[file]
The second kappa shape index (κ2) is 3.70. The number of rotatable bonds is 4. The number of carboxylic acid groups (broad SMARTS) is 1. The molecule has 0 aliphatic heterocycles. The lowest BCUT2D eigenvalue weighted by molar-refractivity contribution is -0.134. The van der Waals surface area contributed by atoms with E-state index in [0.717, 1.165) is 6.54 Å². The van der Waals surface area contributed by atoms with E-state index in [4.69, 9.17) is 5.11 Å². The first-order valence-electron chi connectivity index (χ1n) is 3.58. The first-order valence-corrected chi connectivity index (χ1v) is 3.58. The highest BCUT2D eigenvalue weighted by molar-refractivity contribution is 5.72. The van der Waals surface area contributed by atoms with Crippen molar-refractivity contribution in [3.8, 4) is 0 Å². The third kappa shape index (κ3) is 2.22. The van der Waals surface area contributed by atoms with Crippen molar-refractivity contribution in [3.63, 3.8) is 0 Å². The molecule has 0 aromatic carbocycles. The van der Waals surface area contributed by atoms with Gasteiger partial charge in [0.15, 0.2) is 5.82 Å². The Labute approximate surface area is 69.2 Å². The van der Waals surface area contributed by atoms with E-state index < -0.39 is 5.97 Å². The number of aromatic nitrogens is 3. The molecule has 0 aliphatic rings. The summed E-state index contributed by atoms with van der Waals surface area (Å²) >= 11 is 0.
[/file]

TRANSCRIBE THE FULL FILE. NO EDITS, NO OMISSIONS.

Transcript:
The second kappa shape index (κ2) is 3.70. The number of rotatable bonds is 4. The number of carboxylic acid groups (broad SMARTS) is 1. The molecule has 0 aliphatic heterocycles. The lowest BCUT2D eigenvalue weighted by molar-refractivity contribution is -0.134. The van der Waals surface area contributed by atoms with E-state index in [0.717, 1.165) is 6.54 Å². The van der Waals surface area contributed by atoms with E-state index in [4.69, 9.17) is 5.11 Å². The first-order valence-electron chi connectivity index (χ1n) is 3.58. The first-order valence-corrected chi connectivity index (χ1v) is 3.58. The highest BCUT2D eigenvalue weighted by molar-refractivity contribution is 5.72. The van der Waals surface area contributed by atoms with Crippen molar-refractivity contribution in [3.8, 4) is 0 Å². The third kappa shape index (κ3) is 2.22. The van der Waals surface area contributed by atoms with Crippen molar-refractivity contribution in [3.63, 3.8) is 0 Å². The molecule has 0 aromatic carbocycles. The van der Waals surface area contributed by atoms with Gasteiger partial charge in [0.15, 0.2) is 5.82 Å². The Labute approximate surface area is 69.2 Å². The van der Waals surface area contributed by atoms with E-state index < -0.39 is 5.97 Å². The number of aromatic nitrogens is 3. The molecule has 0 aliphatic rings. The summed E-state index contributed by atoms with van der Waals surface area (Å²) >= 11 is 0.